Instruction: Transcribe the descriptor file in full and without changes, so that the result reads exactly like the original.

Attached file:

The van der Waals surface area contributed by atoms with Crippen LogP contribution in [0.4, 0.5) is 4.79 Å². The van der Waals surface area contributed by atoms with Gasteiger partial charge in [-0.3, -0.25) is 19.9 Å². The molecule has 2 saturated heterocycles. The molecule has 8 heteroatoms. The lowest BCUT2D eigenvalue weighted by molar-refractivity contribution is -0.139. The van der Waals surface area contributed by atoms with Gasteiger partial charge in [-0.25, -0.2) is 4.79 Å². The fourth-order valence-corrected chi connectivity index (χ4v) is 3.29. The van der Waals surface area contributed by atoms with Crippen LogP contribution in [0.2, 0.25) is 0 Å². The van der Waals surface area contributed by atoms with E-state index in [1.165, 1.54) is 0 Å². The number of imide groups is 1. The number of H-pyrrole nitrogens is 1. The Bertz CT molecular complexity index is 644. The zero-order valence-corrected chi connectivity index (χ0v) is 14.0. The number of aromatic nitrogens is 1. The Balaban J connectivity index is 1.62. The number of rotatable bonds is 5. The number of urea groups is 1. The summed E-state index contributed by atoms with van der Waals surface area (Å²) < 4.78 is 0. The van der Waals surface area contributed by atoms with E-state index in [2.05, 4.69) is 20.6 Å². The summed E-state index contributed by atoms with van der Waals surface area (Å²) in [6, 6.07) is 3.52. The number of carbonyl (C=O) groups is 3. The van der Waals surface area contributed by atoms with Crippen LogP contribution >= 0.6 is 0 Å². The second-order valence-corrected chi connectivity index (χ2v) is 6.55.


The van der Waals surface area contributed by atoms with Crippen LogP contribution in [0.4, 0.5) is 4.79 Å². The van der Waals surface area contributed by atoms with Gasteiger partial charge in [-0.3, -0.25) is 19.9 Å². The molecule has 2 saturated heterocycles. The molecule has 8 heteroatoms. The lowest BCUT2D eigenvalue weighted by molar-refractivity contribution is -0.139. The van der Waals surface area contributed by atoms with Gasteiger partial charge in [-0.25, -0.2) is 4.79 Å². The fourth-order valence-corrected chi connectivity index (χ4v) is 3.29. The van der Waals surface area contributed by atoms with Crippen LogP contribution in [0.2, 0.25) is 0 Å². The van der Waals surface area contributed by atoms with E-state index in [1.165, 1.54) is 0 Å². The number of imide groups is 1. The number of H-pyrrole nitrogens is 1. The Bertz CT molecular complexity index is 644. The zero-order valence-corrected chi connectivity index (χ0v) is 14.0. The number of aromatic nitrogens is 1. The Balaban J connectivity index is 1.62. The number of rotatable bonds is 5. The number of urea groups is 1. The summed E-state index contributed by atoms with van der Waals surface area (Å²) < 4.78 is 0. The van der Waals surface area contributed by atoms with E-state index in [2.05, 4.69) is 20.6 Å². The summed E-state index contributed by atoms with van der Waals surface area (Å²) in [6, 6.07) is 3.52. The number of carbonyl (C=O) groups is 3. The van der Waals surface area contributed by atoms with Crippen LogP contribution >= 0.6 is 0 Å². The second-order valence-corrected chi connectivity index (χ2v) is 6.55.